On this fateful Friday, the first day of April, I have an important announcement to make. Famous Fridays is done! Over! Finished! Kaput!!! Aw...I'm just kidding! Would I do that to you?!! There are so many great chefs out there to still explore! It's just a little bit of April foolery fun!! And while we're on the subject, and yes, I'm probably setting myself up here, what makes a fool? Now if you're 8 and 10 year old brothers, you'd probably be pointing your fingers at each other which would ultimately result in some sort of tackling and tears, but if we're talking fools in the kitchen (other than myself) then we're talking about an easy fruit and whipped cream pudding-like dessert. So today for this very un-famous Famous Fridays, we'll be talking fools, Strawberry Fools, to be specific and you'd be a fool not to make this scrumptious and classic dessert! Happy Strawberry April Fool's Day!
Is April Fool's a big deal to you? I have to admit that I generally forget that it's even happening, but I do have one "out there" April Fool's joke that surprisingly involves my grandparents. When I was 8 and my sisters were 5 they took us on a trip to Disneyworld sans parents and while we were driving there, told us they had some big news for us: that my grandma was having a baby! Needless to say we were surprised, but like all kids, kind of trusting. Add to that that I knew my grandma was only 56 and had just read in the Guinness Book of World Records that the oldest woman recorded to have given birth, was 58--a fact I lost no time in imparting to my sisters, so we really believed that it was possible. In no time at all, we were elated--just think we'd have an aunt or uncle that was younger than us and our mom would finally have a sibling! You can imagine how crushed we were when my grandpa yelled, "April Fool's!" I know they were just probably trying to make the long trip entertaining, but I'm still the teensiest bit mad at them!!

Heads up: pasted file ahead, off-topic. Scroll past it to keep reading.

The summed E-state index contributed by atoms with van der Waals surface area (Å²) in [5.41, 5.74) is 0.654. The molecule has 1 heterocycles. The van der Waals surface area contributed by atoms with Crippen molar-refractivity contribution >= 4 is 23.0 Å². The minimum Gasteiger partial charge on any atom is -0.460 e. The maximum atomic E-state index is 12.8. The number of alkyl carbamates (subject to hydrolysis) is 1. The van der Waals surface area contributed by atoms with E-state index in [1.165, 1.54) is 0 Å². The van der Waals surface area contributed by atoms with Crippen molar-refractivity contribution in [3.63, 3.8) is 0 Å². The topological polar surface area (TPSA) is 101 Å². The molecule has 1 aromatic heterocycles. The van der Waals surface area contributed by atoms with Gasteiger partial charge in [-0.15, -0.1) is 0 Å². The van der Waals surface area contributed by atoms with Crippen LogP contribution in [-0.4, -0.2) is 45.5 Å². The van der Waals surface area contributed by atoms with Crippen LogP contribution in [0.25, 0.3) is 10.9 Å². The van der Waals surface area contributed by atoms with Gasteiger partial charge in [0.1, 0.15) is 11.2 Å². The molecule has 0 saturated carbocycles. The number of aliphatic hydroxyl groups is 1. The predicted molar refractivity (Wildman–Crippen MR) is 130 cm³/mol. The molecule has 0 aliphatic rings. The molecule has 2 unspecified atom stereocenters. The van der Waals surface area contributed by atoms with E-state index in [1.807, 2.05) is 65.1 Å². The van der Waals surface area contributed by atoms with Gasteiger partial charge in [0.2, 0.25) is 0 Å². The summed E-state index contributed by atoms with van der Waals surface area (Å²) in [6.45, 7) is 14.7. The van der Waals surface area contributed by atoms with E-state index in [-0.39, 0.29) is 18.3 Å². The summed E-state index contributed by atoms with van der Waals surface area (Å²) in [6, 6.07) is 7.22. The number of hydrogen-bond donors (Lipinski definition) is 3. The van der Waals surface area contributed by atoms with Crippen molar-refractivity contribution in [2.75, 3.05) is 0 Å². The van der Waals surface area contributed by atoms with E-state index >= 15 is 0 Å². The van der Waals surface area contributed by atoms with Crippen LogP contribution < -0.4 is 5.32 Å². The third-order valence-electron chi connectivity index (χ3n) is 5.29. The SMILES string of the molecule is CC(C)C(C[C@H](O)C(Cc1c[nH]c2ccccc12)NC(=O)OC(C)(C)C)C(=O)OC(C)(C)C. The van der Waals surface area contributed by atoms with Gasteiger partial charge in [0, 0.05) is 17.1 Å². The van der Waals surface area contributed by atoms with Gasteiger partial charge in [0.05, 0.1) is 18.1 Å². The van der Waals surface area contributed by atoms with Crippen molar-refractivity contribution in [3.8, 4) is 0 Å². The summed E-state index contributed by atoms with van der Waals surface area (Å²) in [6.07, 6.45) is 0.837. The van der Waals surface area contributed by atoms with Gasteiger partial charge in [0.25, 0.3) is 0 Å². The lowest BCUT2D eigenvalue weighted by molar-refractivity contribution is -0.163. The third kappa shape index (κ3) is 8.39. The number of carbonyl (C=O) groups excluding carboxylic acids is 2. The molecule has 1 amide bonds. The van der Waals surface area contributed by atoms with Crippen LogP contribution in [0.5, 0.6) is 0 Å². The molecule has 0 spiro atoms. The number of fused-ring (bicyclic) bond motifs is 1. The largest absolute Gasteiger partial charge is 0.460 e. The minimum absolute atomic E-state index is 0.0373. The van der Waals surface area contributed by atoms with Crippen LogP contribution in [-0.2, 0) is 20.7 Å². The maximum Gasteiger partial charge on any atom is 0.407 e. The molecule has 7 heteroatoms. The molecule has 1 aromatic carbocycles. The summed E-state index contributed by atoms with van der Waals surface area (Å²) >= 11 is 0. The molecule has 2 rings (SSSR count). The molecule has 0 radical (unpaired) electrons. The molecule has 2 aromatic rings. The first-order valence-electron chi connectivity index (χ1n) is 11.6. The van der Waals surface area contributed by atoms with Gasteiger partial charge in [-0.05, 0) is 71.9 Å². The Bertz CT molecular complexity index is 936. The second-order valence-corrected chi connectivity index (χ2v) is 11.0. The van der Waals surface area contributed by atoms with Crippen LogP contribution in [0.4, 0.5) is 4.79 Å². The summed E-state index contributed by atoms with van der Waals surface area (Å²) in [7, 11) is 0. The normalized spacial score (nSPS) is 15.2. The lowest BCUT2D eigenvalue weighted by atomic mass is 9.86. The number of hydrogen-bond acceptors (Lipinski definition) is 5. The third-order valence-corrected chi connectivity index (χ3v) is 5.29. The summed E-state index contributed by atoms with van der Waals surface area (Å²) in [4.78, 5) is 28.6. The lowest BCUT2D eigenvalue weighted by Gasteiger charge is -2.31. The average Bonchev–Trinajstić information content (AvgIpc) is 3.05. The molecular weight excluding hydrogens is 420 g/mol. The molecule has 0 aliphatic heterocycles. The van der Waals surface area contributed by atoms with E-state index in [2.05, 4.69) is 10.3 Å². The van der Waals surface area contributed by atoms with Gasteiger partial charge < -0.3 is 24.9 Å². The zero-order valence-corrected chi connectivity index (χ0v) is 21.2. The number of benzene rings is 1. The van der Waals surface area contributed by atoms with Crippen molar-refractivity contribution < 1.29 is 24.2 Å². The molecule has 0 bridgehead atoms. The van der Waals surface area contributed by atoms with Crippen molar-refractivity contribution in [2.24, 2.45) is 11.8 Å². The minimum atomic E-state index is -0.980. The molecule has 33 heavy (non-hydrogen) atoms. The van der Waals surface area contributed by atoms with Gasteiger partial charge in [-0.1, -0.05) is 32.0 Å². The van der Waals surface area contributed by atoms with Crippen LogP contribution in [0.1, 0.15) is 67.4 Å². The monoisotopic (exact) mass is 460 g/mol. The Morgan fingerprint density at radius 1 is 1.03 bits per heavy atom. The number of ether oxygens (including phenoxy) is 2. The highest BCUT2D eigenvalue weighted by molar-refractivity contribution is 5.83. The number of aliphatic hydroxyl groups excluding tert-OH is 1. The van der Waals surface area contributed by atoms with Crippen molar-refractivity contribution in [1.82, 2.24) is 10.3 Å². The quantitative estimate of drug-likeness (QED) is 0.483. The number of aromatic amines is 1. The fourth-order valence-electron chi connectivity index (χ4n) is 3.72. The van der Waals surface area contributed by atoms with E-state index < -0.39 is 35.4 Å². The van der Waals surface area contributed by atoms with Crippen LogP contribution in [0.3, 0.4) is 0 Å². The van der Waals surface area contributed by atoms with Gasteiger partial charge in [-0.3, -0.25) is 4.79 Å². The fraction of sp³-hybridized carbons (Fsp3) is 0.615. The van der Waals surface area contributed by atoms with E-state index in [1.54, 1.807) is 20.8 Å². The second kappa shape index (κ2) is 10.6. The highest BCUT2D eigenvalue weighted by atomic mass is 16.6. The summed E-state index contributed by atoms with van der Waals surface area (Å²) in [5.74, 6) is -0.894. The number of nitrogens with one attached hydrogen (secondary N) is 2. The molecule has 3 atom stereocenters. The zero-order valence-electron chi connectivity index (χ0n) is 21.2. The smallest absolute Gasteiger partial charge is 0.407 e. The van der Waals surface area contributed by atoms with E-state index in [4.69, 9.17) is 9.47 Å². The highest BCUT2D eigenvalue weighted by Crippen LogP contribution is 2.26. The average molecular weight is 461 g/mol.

Ok, enough fun family stories--now back to the fool, which is an old English dessert, possibly even dating as far back as the 15th century. No one really knows how it got its unflattering name, maybe because it's so simple to make that even a fool could put it together? In any case, the long ago fools were generally custard-based, but modern ones usually use whipped cream, mixed with some sort of pureed fruit, often berries, apples or rhubarb. And I'm not exaggerating when I say it's foolishly easy to make. All you do is macerate berries for about 10 minutes, puree half of them in the blender and then fold the puree and the regular berries with some sweetened whipped cream. That's it, folks!
It's the perfect answer to unexpected guests dropping by, "Mom, can't we PLEASE have dessert tonight?!! or hot summer days when "no-bake" is a necessity. Plus it's so pretty and festive. And c'mon, who doesn't like strawberries and cream?!! Every pillowy bite is strawberry whipped cream heaven!
So take a few moments away from the practical jokes and celebrate the day with a much tastier April fool! I promise you'll love it and it'll probably get you into a lot less trouble too! Have a great weekend, enjoy something yummy with friends and family and I'll be back next week as we hurtle into April and hopefully, some warmer weather around here!!
Strawberry April Fools
Makes 4 servings
You will need a blender or food processor to make this.
Prep Time: 15 minutes
1 pint strawberries, washed, hulled and cut into small pieces
1/2 cup sugar, divided
1 cup heavy cream
1 teaspoon vanilla extract
1. Toss the strawberries with half of the sugar in a medium bowl, and let them sit for about 10 minutes, stirring every now and then, until the berries begin to give up their juices.
2. Place half of the strawberries and all of the juice in a blender and puree till smooth. Pour the pureed mixture back into the bowl with the berries and stir together.
3. Whip the cream with the remaining sugar and vanilla until stiff peaks form. Fold the berries into the cream and transfer into individual serving dishes. Serve immediately or chill for up to 2 hours. The fool is best on the day it's made but pretty great a day or two later too.
Note: Recipe adapted from The New York Times in a column by Mark Bittman.